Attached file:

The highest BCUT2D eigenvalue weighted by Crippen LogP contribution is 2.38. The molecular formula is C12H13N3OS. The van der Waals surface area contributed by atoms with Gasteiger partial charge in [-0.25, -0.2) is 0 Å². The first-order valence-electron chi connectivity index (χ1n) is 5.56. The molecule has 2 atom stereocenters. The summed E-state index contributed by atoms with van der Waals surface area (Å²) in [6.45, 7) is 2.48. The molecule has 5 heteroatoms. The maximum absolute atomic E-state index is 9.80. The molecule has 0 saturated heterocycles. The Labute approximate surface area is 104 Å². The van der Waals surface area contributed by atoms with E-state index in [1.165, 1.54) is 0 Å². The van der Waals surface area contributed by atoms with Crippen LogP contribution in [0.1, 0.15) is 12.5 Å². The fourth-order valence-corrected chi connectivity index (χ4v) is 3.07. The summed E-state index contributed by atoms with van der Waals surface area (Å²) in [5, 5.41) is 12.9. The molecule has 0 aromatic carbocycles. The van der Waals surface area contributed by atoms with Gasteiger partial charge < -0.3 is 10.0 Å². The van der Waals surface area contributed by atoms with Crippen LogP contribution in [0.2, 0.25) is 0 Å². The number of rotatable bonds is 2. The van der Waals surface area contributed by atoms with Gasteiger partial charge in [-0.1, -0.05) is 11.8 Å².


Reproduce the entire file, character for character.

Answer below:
The highest BCUT2D eigenvalue weighted by Crippen LogP contribution is 2.38. The molecular formula is C12H13N3OS. The van der Waals surface area contributed by atoms with Gasteiger partial charge in [-0.25, -0.2) is 0 Å². The first-order valence-electron chi connectivity index (χ1n) is 5.56. The molecule has 2 atom stereocenters. The summed E-state index contributed by atoms with van der Waals surface area (Å²) in [6.45, 7) is 2.48. The molecule has 5 heteroatoms. The maximum absolute atomic E-state index is 9.80. The molecule has 0 saturated heterocycles. The Labute approximate surface area is 104 Å². The van der Waals surface area contributed by atoms with E-state index in [1.165, 1.54) is 0 Å². The van der Waals surface area contributed by atoms with Crippen LogP contribution in [0.1, 0.15) is 12.5 Å². The fourth-order valence-corrected chi connectivity index (χ4v) is 3.07. The summed E-state index contributed by atoms with van der Waals surface area (Å²) in [5, 5.41) is 12.9. The molecule has 0 aromatic carbocycles. The van der Waals surface area contributed by atoms with Gasteiger partial charge < -0.3 is 10.0 Å². The van der Waals surface area contributed by atoms with Crippen LogP contribution in [0.2, 0.25) is 0 Å². The number of rotatable bonds is 2. The van der Waals surface area contributed by atoms with Gasteiger partial charge in [-0.1, -0.05) is 11.8 Å².